Lifestyle

The Best Live Music Venues in 11 DC Neighborhoods

Published On 04/29/2015 Published On 04/29/2015

DC is known for many things -- monuments, cherry blossoms, conversations that start with "so, what do you do?" -- but for some reason, its music scene typically isn't one of them. The District may not get the recognition of cities like Seattle, Austin, or Chicago when it comes to its musical vitality, but it shouldn't be that way. The birthplace of Duke Ellington deserves better, and with that in mind, here are the best spots to catch live shows in 11 different DC (and just-outside-DC) neighborhoods.

Flickr/erin_m

U Street Corridor

9:30 Club (address and info)
Fine, no one's exactly breaking new ground here. The 9:30 Club has been the District’s preeminent venue for live music for decades. Esquire named it the best music venue in the country. It’s far from a diamond in the rough -- which would make it's exclusion all the more egregious. It attracts big names and up-and-comers alike, and with the intimate floor plan, you get an electric show regardless of where you’re standing within the club. But beware: you’ll have to be quick to buy tickets to anyone remotely well-known, as this place understandably sells out fast.

Bohemian Caverns (address and info)
U Street gets a bonus pick! As mentioned, DC gave the world Duke Ellington, so it's only fitting that there's an outstanding jazz scene here, and no jazz club is as unique as Bohemian Caverns. This small venue brings a new definition to what it means to be a cozy jazz joint. As the name suggests, it can feel like you’re in a dimly lit cave listening to jazz, but with acts like James Carter and Jeremy Pelt, that’s an amazing quality.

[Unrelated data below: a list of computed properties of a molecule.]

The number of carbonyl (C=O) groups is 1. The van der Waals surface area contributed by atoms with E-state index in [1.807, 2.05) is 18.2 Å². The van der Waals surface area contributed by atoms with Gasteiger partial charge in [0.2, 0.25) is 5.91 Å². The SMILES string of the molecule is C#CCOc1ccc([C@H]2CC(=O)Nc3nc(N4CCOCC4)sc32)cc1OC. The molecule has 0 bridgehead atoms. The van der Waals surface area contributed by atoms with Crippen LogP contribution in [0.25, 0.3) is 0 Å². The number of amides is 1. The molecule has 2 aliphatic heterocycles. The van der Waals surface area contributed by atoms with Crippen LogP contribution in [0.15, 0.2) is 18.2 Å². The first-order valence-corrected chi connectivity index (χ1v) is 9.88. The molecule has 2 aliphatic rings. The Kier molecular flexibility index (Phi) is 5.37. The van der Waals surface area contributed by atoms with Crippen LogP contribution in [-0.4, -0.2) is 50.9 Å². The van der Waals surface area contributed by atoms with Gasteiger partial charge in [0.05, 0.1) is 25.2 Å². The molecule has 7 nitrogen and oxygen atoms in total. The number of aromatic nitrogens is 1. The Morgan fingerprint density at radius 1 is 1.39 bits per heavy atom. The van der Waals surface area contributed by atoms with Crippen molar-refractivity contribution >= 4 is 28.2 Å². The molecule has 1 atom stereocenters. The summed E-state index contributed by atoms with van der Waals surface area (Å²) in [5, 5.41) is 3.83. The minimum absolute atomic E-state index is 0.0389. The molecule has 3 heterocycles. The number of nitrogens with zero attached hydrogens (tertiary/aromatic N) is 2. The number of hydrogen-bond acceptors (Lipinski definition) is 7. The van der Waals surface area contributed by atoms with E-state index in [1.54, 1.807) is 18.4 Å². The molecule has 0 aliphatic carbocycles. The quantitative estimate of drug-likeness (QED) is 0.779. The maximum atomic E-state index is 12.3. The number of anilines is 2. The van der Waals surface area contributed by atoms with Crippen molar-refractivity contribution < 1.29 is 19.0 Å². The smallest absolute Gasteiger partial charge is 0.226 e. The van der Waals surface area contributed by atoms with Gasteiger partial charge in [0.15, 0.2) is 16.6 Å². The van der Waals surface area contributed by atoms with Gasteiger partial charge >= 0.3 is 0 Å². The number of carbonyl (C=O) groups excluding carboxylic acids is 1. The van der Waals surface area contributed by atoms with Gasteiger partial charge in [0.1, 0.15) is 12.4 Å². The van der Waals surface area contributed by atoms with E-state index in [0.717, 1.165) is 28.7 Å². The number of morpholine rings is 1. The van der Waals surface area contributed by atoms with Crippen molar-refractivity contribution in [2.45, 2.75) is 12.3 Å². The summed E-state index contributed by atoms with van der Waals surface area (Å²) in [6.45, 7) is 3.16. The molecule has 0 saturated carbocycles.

Flickr/kevharb

H Street

Rock & Roll Hotel (address and info)
H Street has become (everybody now) the "Williamsburg to DC’s Manhattan." In stark contrast to a city full of people dressed in suits trying to be politicians, H Street stands as a bastion of individual style and terrible facial hair. But you knew that already. However, H street ALSO has some of the best music bars in DC, and Rock & Roll Hotel offers something that is needed in any music scene: a dive bar with great shows. It’s crowded, has no frills, and it makes no excuses for what it is. So leave your inhibitions behind, drink some cheap beer, and prepare to stand shoulder-to-shoulder listening to rising music acts like Twin Peaks.

Flickr/ncindc

Logan Circle

New Vegas Lounge (address and info)
Fact: it is impossible to be in a bad mood while listening to Motown. Second fact: the place to do that in DC is Vegas Lounge in Logan Circle. With the venerable in-house band, the Out of Town Blues Band, playing incredible blues and Motown covers ranging from Ray Charles to Al Green, it’s guaranteed to be a feel-good time. It can fill up fast, but stake out some real estate early and it’ll be well worth the $10 cover. Plus, if you aren’t an ass about it, you can get the band to play your requests.

Eighteenth Street Lounge

Dupont Circle

Eighteenth Street Lounge (address and info)